It’s also an album which follows an evolutionary curve of the prehistory and each title wants to be a reflection of this evolution. Thus "Devonia" brings the first melodic lights with the weak breaths of a choir hidden in a cave, wandering near a crackling fire. Cracklings which sometimes sound like lost footsteps and voices which sometimes resound as the breezes of a wind evaded by the curves of a cave flooded with droning sound arcs. The 2nd portion of "Devonia" is intensely submerged by static layers which growl and buzz in a caustic ambience. Breaths which little by little diminish for get lost in a sharply more cleared up atmosphere. More serene and less dark, "Triassic Extinction" is a long quiet river fed by more limpid musical layers from where are ringing some rustles lost in a floating mist. "Jurassic Dawn" loops the loop of this sonic experience with noises of insects which go hunting at twilight. It sounds like an incredible swarm of mosquitoes of which the hummings become entangled into sinuous reverberations which resound in the echo of their elongated breaths, weaving a black threatening universe. We hear tom-toms lose their strikings which go astray in this tempestuous torrent of static shadows. Shadows which float in the breezes of the didjeridoos and the howlings of an animal fauna forgotten in the stigmas which decorate the timeless walls of our Genesis.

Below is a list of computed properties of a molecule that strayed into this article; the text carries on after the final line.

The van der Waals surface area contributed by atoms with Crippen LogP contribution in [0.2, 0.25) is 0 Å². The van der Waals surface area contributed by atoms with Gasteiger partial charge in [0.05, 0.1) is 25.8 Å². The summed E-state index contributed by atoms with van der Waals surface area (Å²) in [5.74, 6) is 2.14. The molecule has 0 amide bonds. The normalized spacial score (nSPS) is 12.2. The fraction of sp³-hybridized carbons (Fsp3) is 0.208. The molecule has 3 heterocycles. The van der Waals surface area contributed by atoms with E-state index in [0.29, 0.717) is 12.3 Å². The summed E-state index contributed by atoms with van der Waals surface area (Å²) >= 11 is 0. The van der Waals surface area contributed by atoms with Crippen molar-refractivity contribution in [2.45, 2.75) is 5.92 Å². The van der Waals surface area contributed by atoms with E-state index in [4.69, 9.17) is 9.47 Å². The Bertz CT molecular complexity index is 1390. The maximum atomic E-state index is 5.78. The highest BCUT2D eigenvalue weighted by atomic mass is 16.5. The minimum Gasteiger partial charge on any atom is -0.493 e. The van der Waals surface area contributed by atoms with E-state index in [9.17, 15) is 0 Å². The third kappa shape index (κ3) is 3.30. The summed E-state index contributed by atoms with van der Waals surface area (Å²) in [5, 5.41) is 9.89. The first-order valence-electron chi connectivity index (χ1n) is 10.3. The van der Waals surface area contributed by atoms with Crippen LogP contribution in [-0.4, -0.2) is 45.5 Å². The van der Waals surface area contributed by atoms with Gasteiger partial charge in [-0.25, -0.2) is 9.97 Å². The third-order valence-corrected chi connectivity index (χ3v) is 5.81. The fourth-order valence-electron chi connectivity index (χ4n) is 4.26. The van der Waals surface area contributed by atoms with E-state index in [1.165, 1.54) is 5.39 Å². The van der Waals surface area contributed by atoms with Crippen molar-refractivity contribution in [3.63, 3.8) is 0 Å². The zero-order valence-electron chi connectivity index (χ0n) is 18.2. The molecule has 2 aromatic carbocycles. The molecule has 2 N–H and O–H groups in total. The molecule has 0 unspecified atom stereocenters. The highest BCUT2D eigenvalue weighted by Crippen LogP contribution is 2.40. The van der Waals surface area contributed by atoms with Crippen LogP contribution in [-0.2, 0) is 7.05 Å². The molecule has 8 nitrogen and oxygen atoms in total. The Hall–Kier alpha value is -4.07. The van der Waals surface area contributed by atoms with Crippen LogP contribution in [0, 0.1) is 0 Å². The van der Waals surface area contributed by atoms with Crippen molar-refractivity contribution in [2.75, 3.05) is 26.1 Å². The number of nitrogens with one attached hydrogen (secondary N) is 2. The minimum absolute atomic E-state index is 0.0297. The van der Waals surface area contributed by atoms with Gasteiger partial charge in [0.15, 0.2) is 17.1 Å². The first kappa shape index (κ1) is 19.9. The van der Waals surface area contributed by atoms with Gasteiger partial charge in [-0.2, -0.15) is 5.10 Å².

Epoch is an ambiophonic work weaved in the meanders of prehistory. A purely atmospheric work which pushes away the limits of the ambient term with sound waves and shadows which espouse the magic of absent synths by a multitude of movements stigmatized in an imagination without borders. We cannot remain indifferent to the musical search of Shane Morris and Mystified. A duet which lays a surprising musical painting where the soundscapes of a Jurassic world are show by the magic of sounds. It’s maybe not for all, but one has to raise our hat in front of so much artistic creativity.
--Sylvain Lupari (May 27th, 2012)